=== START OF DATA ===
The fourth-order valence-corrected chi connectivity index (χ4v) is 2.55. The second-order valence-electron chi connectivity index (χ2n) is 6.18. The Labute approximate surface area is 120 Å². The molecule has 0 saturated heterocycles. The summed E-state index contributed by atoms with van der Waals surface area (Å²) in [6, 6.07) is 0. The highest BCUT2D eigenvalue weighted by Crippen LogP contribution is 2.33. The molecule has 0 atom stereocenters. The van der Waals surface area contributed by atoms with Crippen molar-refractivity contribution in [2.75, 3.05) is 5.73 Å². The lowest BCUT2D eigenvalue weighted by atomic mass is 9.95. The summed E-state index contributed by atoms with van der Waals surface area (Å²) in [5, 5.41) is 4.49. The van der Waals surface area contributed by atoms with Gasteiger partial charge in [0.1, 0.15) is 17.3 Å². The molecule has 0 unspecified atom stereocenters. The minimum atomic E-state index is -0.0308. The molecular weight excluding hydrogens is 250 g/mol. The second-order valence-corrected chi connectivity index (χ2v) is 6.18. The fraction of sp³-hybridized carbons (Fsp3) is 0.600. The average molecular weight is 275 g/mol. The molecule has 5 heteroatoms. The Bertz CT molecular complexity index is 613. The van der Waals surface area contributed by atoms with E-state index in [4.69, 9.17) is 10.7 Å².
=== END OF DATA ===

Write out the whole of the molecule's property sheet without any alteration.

The fourth-order valence-corrected chi connectivity index (χ4v) is 2.55. The second-order valence-electron chi connectivity index (χ2n) is 6.18. The Labute approximate surface area is 120 Å². The molecule has 0 saturated heterocycles. The summed E-state index contributed by atoms with van der Waals surface area (Å²) in [6, 6.07) is 0. The highest BCUT2D eigenvalue weighted by Crippen LogP contribution is 2.33. The molecule has 0 atom stereocenters. The van der Waals surface area contributed by atoms with Crippen molar-refractivity contribution in [2.75, 3.05) is 5.73 Å². The lowest BCUT2D eigenvalue weighted by atomic mass is 9.95. The summed E-state index contributed by atoms with van der Waals surface area (Å²) in [5, 5.41) is 4.49. The van der Waals surface area contributed by atoms with Gasteiger partial charge in [0.1, 0.15) is 17.3 Å². The molecule has 0 unspecified atom stereocenters. The minimum atomic E-state index is -0.0308. The molecular weight excluding hydrogens is 250 g/mol. The second-order valence-corrected chi connectivity index (χ2v) is 6.18. The fraction of sp³-hybridized carbons (Fsp3) is 0.600. The average molecular weight is 275 g/mol. The molecule has 5 heteroatoms. The Bertz CT molecular complexity index is 613. The van der Waals surface area contributed by atoms with E-state index in [4.69, 9.17) is 10.7 Å².